With so many ad-free digital streaming platforms, TV commercials aren’t a regular part of a young adult’s viewing experience. But when companies have a captive audience on Super Bowl Sunday, they take advantage.
Budweiser, for example, is aiming its ad at younger audiences, relying on Kevin Bacon (there’s that “nostalgia factor” again) to appeal to millennials.
If you don’t have a huge marketing budget, this can be challenging. TV advertising might not be the most effective method — and it’s not like Kevin Bacons grow on trees. But identifying the needs of millennials and generation Z can help you tailor your message and provide solutions that appeal to a new generation of consumers.
6. Promiscuity (Still) Sells
A generation ago, viewers fell in love with supermodel Cindy Crawford just for drinking a Pepsi. This year, the tradition continues, with viewers getting an eyeful of a naked (yet strategically-covered) Anna Faris, posing as Eve in an ad for avocados.
Promiscuity sells — or grabs your attention, at the very least. But despite this continued strategy, there’s risk involved. For starters, the boundary between “sexy” and “exploitive” can be fuzzy and can create a negative brand association if you’re not careful.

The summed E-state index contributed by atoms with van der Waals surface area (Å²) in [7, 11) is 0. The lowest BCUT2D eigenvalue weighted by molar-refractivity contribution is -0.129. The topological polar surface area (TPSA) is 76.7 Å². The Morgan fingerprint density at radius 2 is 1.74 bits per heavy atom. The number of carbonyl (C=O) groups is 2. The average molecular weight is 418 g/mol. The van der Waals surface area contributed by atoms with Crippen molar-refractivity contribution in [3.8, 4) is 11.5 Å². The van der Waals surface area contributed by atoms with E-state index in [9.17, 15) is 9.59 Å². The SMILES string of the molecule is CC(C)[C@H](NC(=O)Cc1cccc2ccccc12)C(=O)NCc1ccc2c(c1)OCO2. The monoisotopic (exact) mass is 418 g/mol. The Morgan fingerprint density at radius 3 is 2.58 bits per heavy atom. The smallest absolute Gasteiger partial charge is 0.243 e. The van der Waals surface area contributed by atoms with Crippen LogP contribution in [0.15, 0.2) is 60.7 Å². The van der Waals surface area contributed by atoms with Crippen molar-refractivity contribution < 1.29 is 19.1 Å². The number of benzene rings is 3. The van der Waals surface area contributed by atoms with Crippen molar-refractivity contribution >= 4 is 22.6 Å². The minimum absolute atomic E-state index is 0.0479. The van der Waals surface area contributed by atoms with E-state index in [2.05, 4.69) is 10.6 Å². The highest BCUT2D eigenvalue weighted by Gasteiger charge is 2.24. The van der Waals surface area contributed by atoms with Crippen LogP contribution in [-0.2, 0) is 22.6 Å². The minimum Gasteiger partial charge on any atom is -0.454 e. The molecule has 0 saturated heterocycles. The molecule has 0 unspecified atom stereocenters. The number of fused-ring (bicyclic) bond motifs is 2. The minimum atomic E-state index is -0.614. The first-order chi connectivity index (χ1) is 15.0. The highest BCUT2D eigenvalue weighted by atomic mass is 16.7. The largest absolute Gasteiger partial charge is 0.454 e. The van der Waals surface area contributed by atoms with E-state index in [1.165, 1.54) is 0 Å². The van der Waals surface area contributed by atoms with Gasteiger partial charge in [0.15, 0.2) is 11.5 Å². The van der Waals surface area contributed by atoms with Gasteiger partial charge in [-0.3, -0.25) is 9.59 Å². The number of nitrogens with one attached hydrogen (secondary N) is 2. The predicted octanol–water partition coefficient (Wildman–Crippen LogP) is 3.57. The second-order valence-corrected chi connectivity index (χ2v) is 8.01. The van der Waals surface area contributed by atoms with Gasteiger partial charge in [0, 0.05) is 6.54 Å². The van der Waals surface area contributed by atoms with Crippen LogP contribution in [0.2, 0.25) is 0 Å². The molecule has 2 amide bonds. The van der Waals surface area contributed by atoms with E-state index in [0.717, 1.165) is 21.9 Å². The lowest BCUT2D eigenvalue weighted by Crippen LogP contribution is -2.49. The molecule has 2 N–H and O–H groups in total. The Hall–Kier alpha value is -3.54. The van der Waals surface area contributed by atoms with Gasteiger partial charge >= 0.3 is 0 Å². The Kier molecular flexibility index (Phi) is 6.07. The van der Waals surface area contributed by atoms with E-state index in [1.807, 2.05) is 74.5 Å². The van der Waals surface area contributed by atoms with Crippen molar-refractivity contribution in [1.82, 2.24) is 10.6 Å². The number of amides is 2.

But more importantly, some research shows that while viewers may remember the sexy ad, they might not remember the product. So while Super Bowl ads continue to feature skin, marketers may find that this strategy is more than they can bare (get it?).
7. Social Media Marketing: Going Beyond the Commercial
Do you watch TV with your phone in your hand? You’re not alone. A 2019 Facebook study found that a whopping 94% of study participants watched TV while holding a phone.
Super Bowl ads understand this, which is why they’re incorporating social media hashtags like #doritos or #stuckinpringles into their Super Bowl ads to monopolize viewers’ divided attention.
That’s actually good news for smaller businesses. Your marketing budget may not allow you to hire big-name celebrities, but you can at least find ways to build a social media marketing campaign that helps you get noticed and even generate online customer leads.
Make More Guac
Super Bowl ads reveal something about American culture. They also reveal something about the American consumer. And by devoting so many dollars, companies show the importance of a well-crafted marketing strategy.
Businesses that adopt some of these strategies into their advertising campaigns might not see the kind of revenue Toyota or Doritos do, but you just might see your profits increase.